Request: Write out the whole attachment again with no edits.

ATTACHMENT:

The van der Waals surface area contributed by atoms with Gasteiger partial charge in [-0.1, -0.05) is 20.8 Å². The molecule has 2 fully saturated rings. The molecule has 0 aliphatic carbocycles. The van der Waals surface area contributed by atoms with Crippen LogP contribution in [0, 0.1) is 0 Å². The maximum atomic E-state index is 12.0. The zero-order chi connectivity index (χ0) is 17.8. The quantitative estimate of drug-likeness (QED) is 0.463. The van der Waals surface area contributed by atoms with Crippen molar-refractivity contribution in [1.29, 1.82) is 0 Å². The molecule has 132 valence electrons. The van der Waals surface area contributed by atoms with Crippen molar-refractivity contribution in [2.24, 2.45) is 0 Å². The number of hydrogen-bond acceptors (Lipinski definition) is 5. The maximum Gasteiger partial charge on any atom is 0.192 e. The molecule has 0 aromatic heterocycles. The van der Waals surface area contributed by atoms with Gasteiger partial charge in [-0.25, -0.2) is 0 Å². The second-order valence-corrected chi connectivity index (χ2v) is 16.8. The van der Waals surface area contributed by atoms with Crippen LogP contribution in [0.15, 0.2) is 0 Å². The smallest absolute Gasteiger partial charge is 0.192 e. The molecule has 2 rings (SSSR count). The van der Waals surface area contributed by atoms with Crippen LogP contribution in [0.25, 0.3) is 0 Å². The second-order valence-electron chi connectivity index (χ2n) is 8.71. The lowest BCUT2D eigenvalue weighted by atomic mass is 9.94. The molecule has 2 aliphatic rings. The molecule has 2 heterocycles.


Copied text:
The van der Waals surface area contributed by atoms with Gasteiger partial charge in [-0.1, -0.05) is 20.8 Å². The molecule has 2 fully saturated rings. The molecule has 0 aliphatic carbocycles. The van der Waals surface area contributed by atoms with Crippen LogP contribution in [0, 0.1) is 0 Å². The maximum atomic E-state index is 12.0. The zero-order chi connectivity index (χ0) is 17.8. The quantitative estimate of drug-likeness (QED) is 0.463. The van der Waals surface area contributed by atoms with Crippen molar-refractivity contribution in [1.29, 1.82) is 0 Å². The molecule has 132 valence electrons. The van der Waals surface area contributed by atoms with Crippen molar-refractivity contribution in [2.24, 2.45) is 0 Å². The number of hydrogen-bond acceptors (Lipinski definition) is 5. The maximum Gasteiger partial charge on any atom is 0.192 e. The molecule has 0 aromatic heterocycles. The van der Waals surface area contributed by atoms with Gasteiger partial charge in [-0.25, -0.2) is 0 Å². The second-order valence-corrected chi connectivity index (χ2v) is 16.8. The van der Waals surface area contributed by atoms with Crippen LogP contribution in [0.15, 0.2) is 0 Å². The smallest absolute Gasteiger partial charge is 0.192 e. The molecule has 2 rings (SSSR count). The van der Waals surface area contributed by atoms with Crippen LogP contribution in [0.25, 0.3) is 0 Å². The second-order valence-electron chi connectivity index (χ2n) is 8.71. The lowest BCUT2D eigenvalue weighted by atomic mass is 9.94. The molecule has 2 aliphatic rings. The molecule has 2 heterocycles.